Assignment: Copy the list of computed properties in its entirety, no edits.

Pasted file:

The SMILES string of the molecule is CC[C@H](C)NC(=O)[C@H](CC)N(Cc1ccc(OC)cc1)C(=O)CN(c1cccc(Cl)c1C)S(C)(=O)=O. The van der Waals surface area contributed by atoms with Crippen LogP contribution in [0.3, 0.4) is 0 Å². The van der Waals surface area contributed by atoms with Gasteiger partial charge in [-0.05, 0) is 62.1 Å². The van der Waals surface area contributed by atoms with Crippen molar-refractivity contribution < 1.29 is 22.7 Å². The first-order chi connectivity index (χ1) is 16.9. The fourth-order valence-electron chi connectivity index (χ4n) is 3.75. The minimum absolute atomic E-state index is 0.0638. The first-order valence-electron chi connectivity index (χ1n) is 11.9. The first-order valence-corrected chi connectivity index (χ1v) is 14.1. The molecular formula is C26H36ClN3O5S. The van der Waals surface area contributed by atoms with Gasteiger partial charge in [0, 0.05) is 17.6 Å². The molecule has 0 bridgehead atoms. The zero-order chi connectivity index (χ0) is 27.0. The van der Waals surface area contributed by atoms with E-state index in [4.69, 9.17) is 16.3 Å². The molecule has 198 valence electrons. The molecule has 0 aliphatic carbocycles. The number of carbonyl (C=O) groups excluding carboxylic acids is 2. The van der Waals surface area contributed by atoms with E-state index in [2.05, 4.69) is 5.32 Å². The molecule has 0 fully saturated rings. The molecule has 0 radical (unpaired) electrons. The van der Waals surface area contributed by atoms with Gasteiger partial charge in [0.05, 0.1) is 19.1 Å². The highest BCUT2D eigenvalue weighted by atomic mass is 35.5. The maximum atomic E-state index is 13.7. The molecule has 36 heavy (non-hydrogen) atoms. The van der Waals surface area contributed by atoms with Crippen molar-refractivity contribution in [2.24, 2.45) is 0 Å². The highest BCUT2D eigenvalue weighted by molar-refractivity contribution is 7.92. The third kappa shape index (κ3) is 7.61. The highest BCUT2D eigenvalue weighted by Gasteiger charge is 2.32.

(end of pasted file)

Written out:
The SMILES string of the molecule is CC[C@H](C)NC(=O)[C@H](CC)N(Cc1ccc(OC)cc1)C(=O)CN(c1cccc(Cl)c1C)S(C)(=O)=O. The van der Waals surface area contributed by atoms with Crippen LogP contribution in [0.3, 0.4) is 0 Å². The van der Waals surface area contributed by atoms with Gasteiger partial charge in [-0.05, 0) is 62.1 Å². The van der Waals surface area contributed by atoms with Crippen molar-refractivity contribution < 1.29 is 22.7 Å². The first-order chi connectivity index (χ1) is 16.9. The fourth-order valence-electron chi connectivity index (χ4n) is 3.75. The minimum absolute atomic E-state index is 0.0638. The first-order valence-electron chi connectivity index (χ1n) is 11.9. The first-order valence-corrected chi connectivity index (χ1v) is 14.1. The molecular formula is C26H36ClN3O5S. The van der Waals surface area contributed by atoms with Gasteiger partial charge in [0, 0.05) is 17.6 Å². The molecule has 0 bridgehead atoms. The zero-order chi connectivity index (χ0) is 27.0. The van der Waals surface area contributed by atoms with E-state index in [4.69, 9.17) is 16.3 Å². The molecule has 198 valence electrons. The molecule has 0 aliphatic carbocycles. The number of carbonyl (C=O) groups excluding carboxylic acids is 2. The van der Waals surface area contributed by atoms with E-state index in [2.05, 4.69) is 5.32 Å². The molecule has 0 fully saturated rings. The molecule has 0 radical (unpaired) electrons. The van der Waals surface area contributed by atoms with Gasteiger partial charge in [0.05, 0.1) is 19.1 Å². The highest BCUT2D eigenvalue weighted by atomic mass is 35.5. The maximum atomic E-state index is 13.7. The molecule has 36 heavy (non-hydrogen) atoms. The van der Waals surface area contributed by atoms with Crippen molar-refractivity contribution in [2.24, 2.45) is 0 Å². The highest BCUT2D eigenvalue weighted by molar-refractivity contribution is 7.92. The third kappa shape index (κ3) is 7.61. The highest BCUT2D eigenvalue weighted by Gasteiger charge is 2.32.